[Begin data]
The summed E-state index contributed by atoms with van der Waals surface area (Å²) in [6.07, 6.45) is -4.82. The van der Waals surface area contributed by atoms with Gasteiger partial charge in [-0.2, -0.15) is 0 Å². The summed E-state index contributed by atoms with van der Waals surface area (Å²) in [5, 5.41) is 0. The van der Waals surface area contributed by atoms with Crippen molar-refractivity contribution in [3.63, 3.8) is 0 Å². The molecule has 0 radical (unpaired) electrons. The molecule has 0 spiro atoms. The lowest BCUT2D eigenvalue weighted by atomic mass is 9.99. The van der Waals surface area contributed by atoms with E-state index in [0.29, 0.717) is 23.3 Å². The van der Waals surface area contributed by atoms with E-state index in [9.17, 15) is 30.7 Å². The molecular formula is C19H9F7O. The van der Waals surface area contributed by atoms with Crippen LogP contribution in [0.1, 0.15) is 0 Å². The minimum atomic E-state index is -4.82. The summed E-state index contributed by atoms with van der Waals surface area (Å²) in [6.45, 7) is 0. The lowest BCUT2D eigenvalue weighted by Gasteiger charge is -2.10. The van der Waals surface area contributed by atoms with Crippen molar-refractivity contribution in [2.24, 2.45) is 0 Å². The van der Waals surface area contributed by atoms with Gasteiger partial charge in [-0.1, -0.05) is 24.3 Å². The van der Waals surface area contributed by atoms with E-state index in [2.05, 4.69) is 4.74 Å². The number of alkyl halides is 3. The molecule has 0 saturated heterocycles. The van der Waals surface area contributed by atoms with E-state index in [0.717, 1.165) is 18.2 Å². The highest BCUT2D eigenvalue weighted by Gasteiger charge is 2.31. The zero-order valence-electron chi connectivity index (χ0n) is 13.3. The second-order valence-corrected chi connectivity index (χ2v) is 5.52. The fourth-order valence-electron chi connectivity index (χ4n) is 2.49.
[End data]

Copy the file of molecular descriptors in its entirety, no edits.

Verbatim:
The summed E-state index contributed by atoms with van der Waals surface area (Å²) in [6.07, 6.45) is -4.82. The van der Waals surface area contributed by atoms with Gasteiger partial charge in [-0.2, -0.15) is 0 Å². The summed E-state index contributed by atoms with van der Waals surface area (Å²) in [5, 5.41) is 0. The van der Waals surface area contributed by atoms with Crippen molar-refractivity contribution in [3.63, 3.8) is 0 Å². The molecule has 0 radical (unpaired) electrons. The molecule has 0 spiro atoms. The lowest BCUT2D eigenvalue weighted by atomic mass is 9.99. The van der Waals surface area contributed by atoms with E-state index in [0.29, 0.717) is 23.3 Å². The van der Waals surface area contributed by atoms with E-state index in [9.17, 15) is 30.7 Å². The molecular formula is C19H9F7O. The van der Waals surface area contributed by atoms with Crippen LogP contribution in [0.1, 0.15) is 0 Å². The minimum atomic E-state index is -4.82. The summed E-state index contributed by atoms with van der Waals surface area (Å²) in [6.45, 7) is 0. The lowest BCUT2D eigenvalue weighted by Gasteiger charge is -2.10. The van der Waals surface area contributed by atoms with Crippen molar-refractivity contribution in [2.24, 2.45) is 0 Å². The van der Waals surface area contributed by atoms with Gasteiger partial charge in [-0.1, -0.05) is 24.3 Å². The van der Waals surface area contributed by atoms with E-state index in [2.05, 4.69) is 4.74 Å². The number of alkyl halides is 3. The molecule has 0 saturated heterocycles. The van der Waals surface area contributed by atoms with E-state index in [0.717, 1.165) is 18.2 Å². The highest BCUT2D eigenvalue weighted by Gasteiger charge is 2.31. The zero-order valence-electron chi connectivity index (χ0n) is 13.3. The second-order valence-corrected chi connectivity index (χ2v) is 5.52. The fourth-order valence-electron chi connectivity index (χ4n) is 2.49.